Eugene Jarvis, along with Larry DeMar, is the co-creator of arcade classics Defender and
Robotron: 2084. He also designed Smash TV – a spiritual successor to Robotron – with Mark Turmell, and is responsible for the Cruis’n racing series, which he has recently updated with a new cabinet – Cruis’n Blast – created by Raw Thrills, the arcade-game company he co-founded in 2001. You’ve turned down a number of developers who’ve approached you to work with them on projects – why was Nex Machina different? I think there are some wonderful game mechanics in some of the classics, and to revisit those titles now and then can be fun. But it’s really tough, because you have a game that works so well in 2D, and there’s always this huge risk when you try to bring that into 3D. It’s like 3D chess – as wonderful as it is in 2D, when you bring in another dimension, your brain explodes. But
Robotron is the game that I did which I think probably has the most staying power. There’s a simplicity to the game but also incredible depth. We revisited it in Smash TV years ago, and it’s been over 30 years since the original, so I thought maybe it was time. I just thought, ‘ Why not? Let’s give it a shot,’ you know? Plus I was really excited about Resogun. It’s a really fun game, and I loved the particle effects – which was something I got really excited about years ago on Defender. But in
Resogun it was, like, to the tenth power! Nex Machina certainly dials up that aspect. Yeah. Listen, I remember when I first saw
Minecraft, I thought, ‘How can people get excited about this old, crappy technology?’ We’ve been trying to get rid of these big pixels and voxels for the past 40 years. My entire career was dedicated to getting rid of this shit and having smooth, organic shapes, and now all of a sudden it’s cool again. My 15-year-old kid is like, ‘This is the coolest shit,’ and I’m like, ‘Dude. That was cool in 1982.’ But the coolest thing about what Housemarque has done with their voxel technology is that it can morph back and forth between a smooth, shaded mesh and a voxel, interpolating between two different objects. You get the best of both worlds. Not everything is Minecraft block stuff – you also have these very ornate and smooth-shaded, incredible enemies. Then when you blow them up they go into this voxel state and scatter. There’s got to be thousands of voxels onscreen flying everywhere. Are you surprised at the continued appetite for games built on the ideas that you and your peers laid out three decades ago? I mean, it’s obviously a good ego stroke, you know. But back in that day we were kind of the formation of the industry. We were dealing with the most basic stuff and creating some basic genres – now there are hundreds of them. If I hadn’t been there, somebody else would’ve done it. Whatever is going to happen is going to happen, because there are just way too many smart people out in the world. I think we can get a little high on our own egos by thinking that we’re indispensable, which is not true at all.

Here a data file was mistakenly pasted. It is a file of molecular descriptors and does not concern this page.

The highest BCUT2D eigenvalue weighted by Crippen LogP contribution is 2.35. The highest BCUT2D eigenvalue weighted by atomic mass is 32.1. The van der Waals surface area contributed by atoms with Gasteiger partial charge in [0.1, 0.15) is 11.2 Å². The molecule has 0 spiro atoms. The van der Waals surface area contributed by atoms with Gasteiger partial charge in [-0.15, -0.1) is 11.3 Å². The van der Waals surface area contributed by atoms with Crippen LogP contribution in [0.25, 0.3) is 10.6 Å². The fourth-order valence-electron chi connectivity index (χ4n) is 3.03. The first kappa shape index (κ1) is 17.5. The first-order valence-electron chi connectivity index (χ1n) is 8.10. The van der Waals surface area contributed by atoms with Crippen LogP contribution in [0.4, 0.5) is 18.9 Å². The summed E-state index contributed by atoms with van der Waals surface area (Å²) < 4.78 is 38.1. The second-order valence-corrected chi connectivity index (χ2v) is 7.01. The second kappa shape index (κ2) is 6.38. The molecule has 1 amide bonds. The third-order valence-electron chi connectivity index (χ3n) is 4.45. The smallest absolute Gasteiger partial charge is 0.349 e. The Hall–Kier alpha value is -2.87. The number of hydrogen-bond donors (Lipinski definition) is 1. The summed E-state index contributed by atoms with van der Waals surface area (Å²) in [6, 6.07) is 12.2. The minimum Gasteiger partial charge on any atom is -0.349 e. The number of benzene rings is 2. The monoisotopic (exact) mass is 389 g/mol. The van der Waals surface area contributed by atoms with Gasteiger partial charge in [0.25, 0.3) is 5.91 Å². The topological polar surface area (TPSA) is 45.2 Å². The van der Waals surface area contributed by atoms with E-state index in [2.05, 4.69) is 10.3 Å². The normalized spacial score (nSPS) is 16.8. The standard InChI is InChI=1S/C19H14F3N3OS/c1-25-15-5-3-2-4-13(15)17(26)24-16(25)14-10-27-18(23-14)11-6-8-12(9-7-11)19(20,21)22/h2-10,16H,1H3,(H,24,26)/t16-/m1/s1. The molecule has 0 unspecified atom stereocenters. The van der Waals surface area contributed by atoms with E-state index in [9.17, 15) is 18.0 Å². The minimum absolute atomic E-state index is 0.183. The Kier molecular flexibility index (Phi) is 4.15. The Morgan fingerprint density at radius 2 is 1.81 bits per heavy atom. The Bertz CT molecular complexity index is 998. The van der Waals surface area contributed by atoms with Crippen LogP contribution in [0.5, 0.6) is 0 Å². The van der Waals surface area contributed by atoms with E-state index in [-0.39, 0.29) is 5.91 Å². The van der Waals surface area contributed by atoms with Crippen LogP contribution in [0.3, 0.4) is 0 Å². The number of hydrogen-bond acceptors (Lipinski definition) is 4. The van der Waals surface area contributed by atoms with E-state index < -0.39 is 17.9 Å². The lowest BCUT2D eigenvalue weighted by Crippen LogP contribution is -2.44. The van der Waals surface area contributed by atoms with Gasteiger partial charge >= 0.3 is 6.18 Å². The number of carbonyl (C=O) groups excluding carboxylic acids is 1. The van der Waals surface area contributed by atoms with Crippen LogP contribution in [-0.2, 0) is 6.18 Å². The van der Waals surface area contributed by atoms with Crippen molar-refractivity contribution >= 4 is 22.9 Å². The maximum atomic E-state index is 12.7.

Over the years we’ve had some great
Robotron- type games. The whole dual-stick thing was pretty obvious, but it was amazing how many years it took to become the standard. I remember making Robotron in 1982 and being like, ‘Who would make a game without [dual sticks]?’ And then for the next ten or 15 years we had basically the Nintendo NES controller. And I was like, ‘Wow, don’t you guys know you can put two joysticks together?’ I guess they were right, though, because Mario was a much bigger game [laughs]. How does it feel to be working on a console game again after spending such a long time focused squarely on the arcade scene? In some ways it’s extremely humbling. The arcade world is a fun one, but it’s a small world these days – a niche market. We have a tremendous amount of fun, and we can create these really cool, huge games and play around with things like putting 4,000 LEDs – or 100,000, whatever! – on a cabinet. And we can create these huge experiences where you walk into an arcade and go, ‘Oh my god, look at that thing!’ That’s really cool, but then you get into the world of PlayStation and it’s a very hardcore audience. These are players that live and breathe games. They’re playing games 22/7, with two hours of sleep and just this crazy passion. They’re fanatics.
It reminds me of back in the day when the arcade was king and we had people that just lived in there. That was their whole life – the arcades would be open all night, until 6am, and people would just play through the night. I don’t know when they slept. You can see that same hardcore audience on PS4 – crazy people having just so much fun and getting so into the games. And you’re talking very long experiences – hours and days, maybe months or years, as opposed to a few minutes in an arcade. But that hasn’t stopped you planning to create a cabinet version of Nex Machina? I think we can get some made. Analogue sticks aren’t common today, but I think we can take some of the flight-stick technology and adapt it. I always love physical cabinets – being able to grab hold of the cabinet and shake it, like going up to your best frenemy and grabbing them by the neck. It’s this real physical anger and emotion – you can just dig in more. It’s kind of like you against the machine. I love that feeling of grabbing a big joystick. And one in each hand is just so balanced.
I don’t know if we’ll be able to do it, but some day I would love to have ten players at once, on a 30-foot screen – which is probably not too far off – and have this mega experience, live in meatspace. Ten people in the same room very physically playing with joysticks as opposed to WASD keys. When I look at esports, I have a hard time getting super-excited about watching someone playing around with their keyboard. We’re just lacking physicality there; we’re just becoming brains. But we’re people – we should be out there physically going after stuff.